A Christian’s Reflection on Terror in the Name of Islam

By Henry Millstein, PhD, Content Manager & Programs Analyst​.

This opinion appeared at the ING blog.

The Crusades. The Inquisition. The wars of religion. The persecution and oppression of Jews. The burning of “witches.” Even the Holocaust—for though the Nazis did not claim to be motivated by Christian faith, the genocide they perpetrated would have been unthinkable without the centuries of Christian anti-Semitism. These are the things that run through my mind when I hear of a terror attack committed in the name of Islam.

I’m a Christian, not a Muslim. It would be presumptuous for me to see that I know in any first-hand way what Muslims must feel when people claiming to be of their number commits an atrocity in the name of their faith. Still, bearing in mind our Christian history, I can imagine, however faintly, what it must feel like to have the faith commitment that lies at the very center of your being dragged in the mud by being used—or better, abused—to justify revolting crimes—and then to have millions of your fellow citizens believe that your religion really encourages such acts and to blame you for supposedly not condemning them, after the leaders of your faith community have roundly condemned and denounced them, only to be largely ignored.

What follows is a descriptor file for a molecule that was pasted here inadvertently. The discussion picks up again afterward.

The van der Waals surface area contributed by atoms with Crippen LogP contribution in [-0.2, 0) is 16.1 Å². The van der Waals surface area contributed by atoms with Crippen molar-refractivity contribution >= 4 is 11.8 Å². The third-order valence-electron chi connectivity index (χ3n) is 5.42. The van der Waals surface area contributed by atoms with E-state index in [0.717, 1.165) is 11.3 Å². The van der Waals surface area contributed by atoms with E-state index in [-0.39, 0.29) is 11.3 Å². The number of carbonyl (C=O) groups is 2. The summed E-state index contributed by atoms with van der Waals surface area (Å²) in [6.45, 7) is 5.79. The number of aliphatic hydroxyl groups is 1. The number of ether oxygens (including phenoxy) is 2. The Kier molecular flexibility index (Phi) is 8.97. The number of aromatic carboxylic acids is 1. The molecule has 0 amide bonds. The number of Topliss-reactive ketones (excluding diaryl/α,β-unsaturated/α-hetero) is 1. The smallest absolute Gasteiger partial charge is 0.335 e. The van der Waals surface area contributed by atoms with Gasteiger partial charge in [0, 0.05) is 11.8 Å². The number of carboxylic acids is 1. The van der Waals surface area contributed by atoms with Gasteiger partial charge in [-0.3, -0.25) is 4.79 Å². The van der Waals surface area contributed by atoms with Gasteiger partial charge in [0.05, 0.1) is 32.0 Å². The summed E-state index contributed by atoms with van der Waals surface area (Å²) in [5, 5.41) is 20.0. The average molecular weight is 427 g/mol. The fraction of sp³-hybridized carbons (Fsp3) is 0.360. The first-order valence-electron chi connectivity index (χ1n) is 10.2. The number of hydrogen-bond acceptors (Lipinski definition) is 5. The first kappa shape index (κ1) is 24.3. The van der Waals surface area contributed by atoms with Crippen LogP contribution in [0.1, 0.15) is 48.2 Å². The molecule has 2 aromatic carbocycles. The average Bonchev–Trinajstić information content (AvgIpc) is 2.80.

It would be even more presumptuous for me to lecture Muslims on what they should do to respond to this challenge. Still, I can observe, from my vantage point as part of a Muslim-founded organization, what Muslims are doing. I see responses that are not simply reactive but constructive, based on the principle that evil cannot be countered simply by condemnation; it must be countered by good. In this case, that means by efforts to counter the twisted version of Islam, and the twisted views of Islam by non-Muslims that it engenders, by presenting what the overwhelming majority of Muslims actually believe, say, and do. That’s what I see many Muslims, individually and in organizations, doing, in mosques, in interfaith engagement, and in their daily lives. And that’s why, at a moment like this, I’m glad to be working for an organization like ING that has as its mission to present a balanced view of Muslims and Islam through interfaith engagement and to train young Muslims to speak accurately and convincingly about their faith and what it means to them.